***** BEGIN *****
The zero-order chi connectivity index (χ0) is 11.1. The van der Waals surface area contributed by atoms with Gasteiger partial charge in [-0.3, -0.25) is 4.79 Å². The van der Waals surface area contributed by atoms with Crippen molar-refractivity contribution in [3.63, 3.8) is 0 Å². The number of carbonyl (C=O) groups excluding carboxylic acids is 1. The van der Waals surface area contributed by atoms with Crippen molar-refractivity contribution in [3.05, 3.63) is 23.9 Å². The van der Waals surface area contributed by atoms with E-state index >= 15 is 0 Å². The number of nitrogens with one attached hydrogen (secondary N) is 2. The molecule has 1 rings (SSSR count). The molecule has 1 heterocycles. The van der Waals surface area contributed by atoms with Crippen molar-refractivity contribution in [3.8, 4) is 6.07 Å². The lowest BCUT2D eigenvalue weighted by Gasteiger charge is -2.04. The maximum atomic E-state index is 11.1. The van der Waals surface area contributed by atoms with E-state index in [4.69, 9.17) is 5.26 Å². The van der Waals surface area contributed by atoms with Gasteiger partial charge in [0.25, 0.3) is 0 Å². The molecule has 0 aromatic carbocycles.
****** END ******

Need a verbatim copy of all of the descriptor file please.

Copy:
The zero-order chi connectivity index (χ0) is 11.1. The van der Waals surface area contributed by atoms with Gasteiger partial charge in [-0.3, -0.25) is 4.79 Å². The van der Waals surface area contributed by atoms with Crippen molar-refractivity contribution in [3.63, 3.8) is 0 Å². The number of carbonyl (C=O) groups excluding carboxylic acids is 1. The van der Waals surface area contributed by atoms with Crippen molar-refractivity contribution in [3.05, 3.63) is 23.9 Å². The van der Waals surface area contributed by atoms with E-state index >= 15 is 0 Å². The number of nitrogens with one attached hydrogen (secondary N) is 2. The molecule has 1 rings (SSSR count). The molecule has 1 heterocycles. The van der Waals surface area contributed by atoms with Crippen molar-refractivity contribution in [3.8, 4) is 6.07 Å². The lowest BCUT2D eigenvalue weighted by Gasteiger charge is -2.04. The maximum atomic E-state index is 11.1. The van der Waals surface area contributed by atoms with E-state index in [4.69, 9.17) is 5.26 Å². The van der Waals surface area contributed by atoms with Gasteiger partial charge in [0.25, 0.3) is 0 Å². The molecule has 0 aromatic carbocycles.